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Why Does Marijuana Provide You with The Munchies?

little burgers

Image credit: BrazilPhotos/shutterstock.com

Do you fancy chicken wings or chip & fish? It has been known that the uncontrollable urge to snack is contributed to activating the cannabinoid receptor 1 (CB1R). However, based on the latest research released in the new edition of Nature, the munchies are driven partly by neurons, typically functioning to suppress your appetite, which seems quite weird.

According to Tamas Horvath from Yale, it was just like pressing a car’s brakes and accelerating instead. It was surprising to find out by researchers that the neurons responsible for shutting down eating in their previous thought, were accidentally being activated and enhancing hunger, even in the case that people were feeling full. As a result, it could fool the central feeding system of the brain.

It had been discovered in the previous studies that a group of brain cells known as pro-opiomelanocortin (POMC) neurons would the important part in prevention of overeating. Therefore, researchers doubted that the signals that enhanced feeding would lead to decreasing POMC neuronal activity, but it was still quite unclear in this respect.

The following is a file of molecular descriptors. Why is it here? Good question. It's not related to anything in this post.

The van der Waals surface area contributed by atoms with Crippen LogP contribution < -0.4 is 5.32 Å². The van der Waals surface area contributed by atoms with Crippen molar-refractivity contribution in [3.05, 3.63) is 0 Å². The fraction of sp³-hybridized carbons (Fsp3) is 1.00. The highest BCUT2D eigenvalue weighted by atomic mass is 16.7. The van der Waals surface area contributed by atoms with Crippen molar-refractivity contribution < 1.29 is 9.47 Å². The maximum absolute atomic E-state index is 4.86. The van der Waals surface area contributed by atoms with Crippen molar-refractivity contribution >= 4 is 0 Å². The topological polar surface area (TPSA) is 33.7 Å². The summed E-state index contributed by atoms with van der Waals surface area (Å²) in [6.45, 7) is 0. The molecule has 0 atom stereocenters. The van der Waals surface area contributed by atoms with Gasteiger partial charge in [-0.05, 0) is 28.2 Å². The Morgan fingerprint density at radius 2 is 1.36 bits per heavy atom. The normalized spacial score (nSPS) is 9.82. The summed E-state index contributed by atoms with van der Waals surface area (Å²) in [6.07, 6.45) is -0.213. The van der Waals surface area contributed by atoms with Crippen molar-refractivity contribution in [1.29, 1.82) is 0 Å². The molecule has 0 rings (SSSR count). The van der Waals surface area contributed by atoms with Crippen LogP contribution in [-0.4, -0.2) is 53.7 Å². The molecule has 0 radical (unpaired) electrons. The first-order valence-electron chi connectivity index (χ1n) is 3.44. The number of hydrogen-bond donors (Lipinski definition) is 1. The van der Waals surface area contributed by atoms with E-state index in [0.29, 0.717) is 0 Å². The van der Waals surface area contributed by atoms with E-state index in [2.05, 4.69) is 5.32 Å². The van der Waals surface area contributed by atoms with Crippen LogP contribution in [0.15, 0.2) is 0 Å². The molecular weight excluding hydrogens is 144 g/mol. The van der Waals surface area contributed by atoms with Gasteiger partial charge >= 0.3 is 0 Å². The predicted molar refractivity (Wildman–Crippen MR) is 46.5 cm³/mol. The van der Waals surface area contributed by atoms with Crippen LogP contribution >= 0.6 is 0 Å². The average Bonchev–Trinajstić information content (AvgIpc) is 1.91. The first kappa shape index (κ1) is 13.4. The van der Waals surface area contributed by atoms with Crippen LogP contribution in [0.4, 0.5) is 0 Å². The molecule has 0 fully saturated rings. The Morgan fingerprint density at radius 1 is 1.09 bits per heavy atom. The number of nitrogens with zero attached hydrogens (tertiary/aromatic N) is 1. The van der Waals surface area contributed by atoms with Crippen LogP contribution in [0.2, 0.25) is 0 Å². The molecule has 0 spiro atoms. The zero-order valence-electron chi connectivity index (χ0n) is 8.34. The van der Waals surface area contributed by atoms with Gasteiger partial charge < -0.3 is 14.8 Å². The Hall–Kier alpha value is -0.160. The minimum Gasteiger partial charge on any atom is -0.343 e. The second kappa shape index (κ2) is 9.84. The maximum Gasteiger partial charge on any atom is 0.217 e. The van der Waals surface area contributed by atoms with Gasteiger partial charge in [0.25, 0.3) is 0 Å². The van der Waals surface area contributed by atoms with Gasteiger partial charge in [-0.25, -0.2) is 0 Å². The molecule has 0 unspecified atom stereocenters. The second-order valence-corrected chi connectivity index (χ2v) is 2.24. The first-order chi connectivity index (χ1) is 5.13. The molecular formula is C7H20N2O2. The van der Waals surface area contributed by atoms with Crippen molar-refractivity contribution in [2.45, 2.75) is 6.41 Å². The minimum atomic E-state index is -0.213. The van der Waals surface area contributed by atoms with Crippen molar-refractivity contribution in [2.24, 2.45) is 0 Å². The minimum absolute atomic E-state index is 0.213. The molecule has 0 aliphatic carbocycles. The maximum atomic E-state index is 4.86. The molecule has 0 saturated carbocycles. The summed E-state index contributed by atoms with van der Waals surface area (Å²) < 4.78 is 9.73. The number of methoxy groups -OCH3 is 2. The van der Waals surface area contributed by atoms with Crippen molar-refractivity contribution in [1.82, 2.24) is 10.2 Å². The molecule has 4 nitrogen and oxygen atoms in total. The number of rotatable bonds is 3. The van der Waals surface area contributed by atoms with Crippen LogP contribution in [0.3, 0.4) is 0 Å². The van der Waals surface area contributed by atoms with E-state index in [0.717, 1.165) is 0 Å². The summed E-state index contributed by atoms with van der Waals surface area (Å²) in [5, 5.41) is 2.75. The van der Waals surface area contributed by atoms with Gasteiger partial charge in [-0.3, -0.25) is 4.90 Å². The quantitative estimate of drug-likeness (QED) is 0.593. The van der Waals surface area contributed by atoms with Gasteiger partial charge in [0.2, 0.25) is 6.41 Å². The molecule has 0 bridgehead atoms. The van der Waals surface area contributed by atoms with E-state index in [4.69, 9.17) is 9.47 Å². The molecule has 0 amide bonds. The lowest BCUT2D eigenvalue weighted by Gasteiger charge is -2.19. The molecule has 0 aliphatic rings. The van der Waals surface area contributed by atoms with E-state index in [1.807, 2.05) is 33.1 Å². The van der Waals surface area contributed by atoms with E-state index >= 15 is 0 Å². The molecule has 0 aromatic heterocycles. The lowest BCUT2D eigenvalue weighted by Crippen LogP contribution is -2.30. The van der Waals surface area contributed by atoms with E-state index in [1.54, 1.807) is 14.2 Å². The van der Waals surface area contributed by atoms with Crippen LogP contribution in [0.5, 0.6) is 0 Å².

In order to have a monitoring of the brain circuitry that enhanced eating, Horvath and his colleagues from the international research institutes had manipulated the pathway mediating marijuana’s actions on mice’s brains. It was unexpected to find that the hunger-suppressing neurons demonstrated promoted activity during the mice’s feeding induced by cannabinoid.

As Horvath explained, by observing the way in which the appetite center of the brain was responsive to marijuana, they were capable of driving the hunger aroused by cannabis and how that same mechanism that generally switched off feeding turned into a driver of eating.

The researchers found that the feeding signals caused by CB1R activation could enhance the activity of POMC neurons, allowing them to give off chemicals different from those typically produced to increase satiety, namely the feeling of being full.

Talking of their research, Horvath said that feeding behavior driven by these neurons was just one mode of action related to CB1R signaling. His colleagues were trying to find out whether this mechanism was also the main factor in becoming high. To understand the reason that people get hungry when they are  comfortably satiated would be much helpful for researchers to identify the ways to restrain hungriness as well as to stimulate it,  for instance, affecting those patients who lose their appetite during the period of necessary treatment.

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